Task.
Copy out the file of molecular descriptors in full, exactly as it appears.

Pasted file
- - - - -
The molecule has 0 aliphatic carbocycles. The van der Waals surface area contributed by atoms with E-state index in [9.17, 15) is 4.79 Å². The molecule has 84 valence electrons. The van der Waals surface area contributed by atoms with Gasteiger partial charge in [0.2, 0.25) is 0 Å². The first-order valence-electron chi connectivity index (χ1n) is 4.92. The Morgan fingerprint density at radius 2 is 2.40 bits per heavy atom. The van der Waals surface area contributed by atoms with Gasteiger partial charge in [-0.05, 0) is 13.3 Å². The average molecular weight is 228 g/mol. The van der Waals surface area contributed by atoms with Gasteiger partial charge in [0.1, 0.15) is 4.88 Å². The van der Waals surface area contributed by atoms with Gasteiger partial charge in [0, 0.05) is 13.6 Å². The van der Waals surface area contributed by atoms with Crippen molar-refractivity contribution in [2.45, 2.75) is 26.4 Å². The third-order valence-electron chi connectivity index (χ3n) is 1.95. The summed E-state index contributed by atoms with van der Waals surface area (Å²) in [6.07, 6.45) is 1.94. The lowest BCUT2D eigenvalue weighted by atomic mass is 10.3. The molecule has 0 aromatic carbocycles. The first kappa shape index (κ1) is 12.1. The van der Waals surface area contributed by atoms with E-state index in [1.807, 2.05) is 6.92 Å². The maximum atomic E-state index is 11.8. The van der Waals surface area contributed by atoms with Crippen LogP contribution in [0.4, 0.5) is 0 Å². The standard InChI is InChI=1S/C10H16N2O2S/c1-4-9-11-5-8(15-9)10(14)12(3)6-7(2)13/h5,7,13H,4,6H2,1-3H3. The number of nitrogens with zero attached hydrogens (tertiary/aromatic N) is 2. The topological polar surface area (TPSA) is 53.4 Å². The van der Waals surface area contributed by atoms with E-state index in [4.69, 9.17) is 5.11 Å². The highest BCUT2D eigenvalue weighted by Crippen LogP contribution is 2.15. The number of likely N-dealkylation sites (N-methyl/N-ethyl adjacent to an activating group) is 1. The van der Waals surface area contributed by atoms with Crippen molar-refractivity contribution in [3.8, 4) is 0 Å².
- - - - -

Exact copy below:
The molecule has 0 aliphatic carbocycles. The van der Waals surface area contributed by atoms with E-state index in [9.17, 15) is 4.79 Å². The molecule has 84 valence electrons. The van der Waals surface area contributed by atoms with Gasteiger partial charge in [0.2, 0.25) is 0 Å². The first-order valence-electron chi connectivity index (χ1n) is 4.92. The Morgan fingerprint density at radius 2 is 2.40 bits per heavy atom. The van der Waals surface area contributed by atoms with Gasteiger partial charge in [-0.05, 0) is 13.3 Å². The average molecular weight is 228 g/mol. The van der Waals surface area contributed by atoms with Gasteiger partial charge in [0.1, 0.15) is 4.88 Å². The van der Waals surface area contributed by atoms with Gasteiger partial charge in [0, 0.05) is 13.6 Å². The van der Waals surface area contributed by atoms with Crippen molar-refractivity contribution in [2.45, 2.75) is 26.4 Å². The third-order valence-electron chi connectivity index (χ3n) is 1.95. The summed E-state index contributed by atoms with van der Waals surface area (Å²) in [6.07, 6.45) is 1.94. The lowest BCUT2D eigenvalue weighted by atomic mass is 10.3. The molecule has 0 aromatic carbocycles. The first kappa shape index (κ1) is 12.1. The van der Waals surface area contributed by atoms with E-state index in [1.807, 2.05) is 6.92 Å². The maximum atomic E-state index is 11.8. The van der Waals surface area contributed by atoms with Crippen LogP contribution in [0.4, 0.5) is 0 Å². The standard InChI is InChI=1S/C10H16N2O2S/c1-4-9-11-5-8(15-9)10(14)12(3)6-7(2)13/h5,7,13H,4,6H2,1-3H3. The number of nitrogens with zero attached hydrogens (tertiary/aromatic N) is 2. The topological polar surface area (TPSA) is 53.4 Å². The van der Waals surface area contributed by atoms with E-state index in [4.69, 9.17) is 5.11 Å². The highest BCUT2D eigenvalue weighted by Crippen LogP contribution is 2.15. The number of likely N-dealkylation sites (N-methyl/N-ethyl adjacent to an activating group) is 1. The van der Waals surface area contributed by atoms with Crippen molar-refractivity contribution in [3.8, 4) is 0 Å².